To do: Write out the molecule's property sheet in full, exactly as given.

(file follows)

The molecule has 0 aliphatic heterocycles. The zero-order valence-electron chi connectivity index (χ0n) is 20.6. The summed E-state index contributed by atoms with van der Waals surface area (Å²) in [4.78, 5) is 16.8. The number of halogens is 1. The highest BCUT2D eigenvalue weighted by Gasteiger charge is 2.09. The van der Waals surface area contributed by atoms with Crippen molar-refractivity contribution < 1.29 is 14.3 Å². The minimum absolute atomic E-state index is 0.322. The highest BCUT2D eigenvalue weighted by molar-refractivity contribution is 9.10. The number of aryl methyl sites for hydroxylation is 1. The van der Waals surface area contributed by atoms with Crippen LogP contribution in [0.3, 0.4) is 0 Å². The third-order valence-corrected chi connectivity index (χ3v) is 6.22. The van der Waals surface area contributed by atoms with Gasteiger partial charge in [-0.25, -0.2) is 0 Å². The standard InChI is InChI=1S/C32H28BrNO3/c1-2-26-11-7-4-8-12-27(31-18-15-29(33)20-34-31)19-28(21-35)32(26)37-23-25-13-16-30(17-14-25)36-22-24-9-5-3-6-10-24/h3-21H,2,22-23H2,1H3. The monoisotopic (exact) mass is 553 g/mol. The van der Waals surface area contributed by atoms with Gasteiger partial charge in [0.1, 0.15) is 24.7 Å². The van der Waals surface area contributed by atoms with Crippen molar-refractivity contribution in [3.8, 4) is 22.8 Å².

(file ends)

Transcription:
The molecule has 0 aliphatic heterocycles. The zero-order valence-electron chi connectivity index (χ0n) is 20.6. The summed E-state index contributed by atoms with van der Waals surface area (Å²) in [4.78, 5) is 16.8. The number of halogens is 1. The highest BCUT2D eigenvalue weighted by Gasteiger charge is 2.09. The van der Waals surface area contributed by atoms with Crippen molar-refractivity contribution < 1.29 is 14.3 Å². The minimum absolute atomic E-state index is 0.322. The highest BCUT2D eigenvalue weighted by molar-refractivity contribution is 9.10. The number of aryl methyl sites for hydroxylation is 1. The van der Waals surface area contributed by atoms with Crippen LogP contribution in [0.3, 0.4) is 0 Å². The third-order valence-corrected chi connectivity index (χ3v) is 6.22. The van der Waals surface area contributed by atoms with Gasteiger partial charge in [-0.25, -0.2) is 0 Å². The standard InChI is InChI=1S/C32H28BrNO3/c1-2-26-11-7-4-8-12-27(31-18-15-29(33)20-34-31)19-28(21-35)32(26)37-23-25-13-16-30(17-14-25)36-22-24-9-5-3-6-10-24/h3-21H,2,22-23H2,1H3. The monoisotopic (exact) mass is 553 g/mol. The van der Waals surface area contributed by atoms with Gasteiger partial charge in [0.1, 0.15) is 24.7 Å². The van der Waals surface area contributed by atoms with Crippen molar-refractivity contribution in [3.8, 4) is 22.8 Å².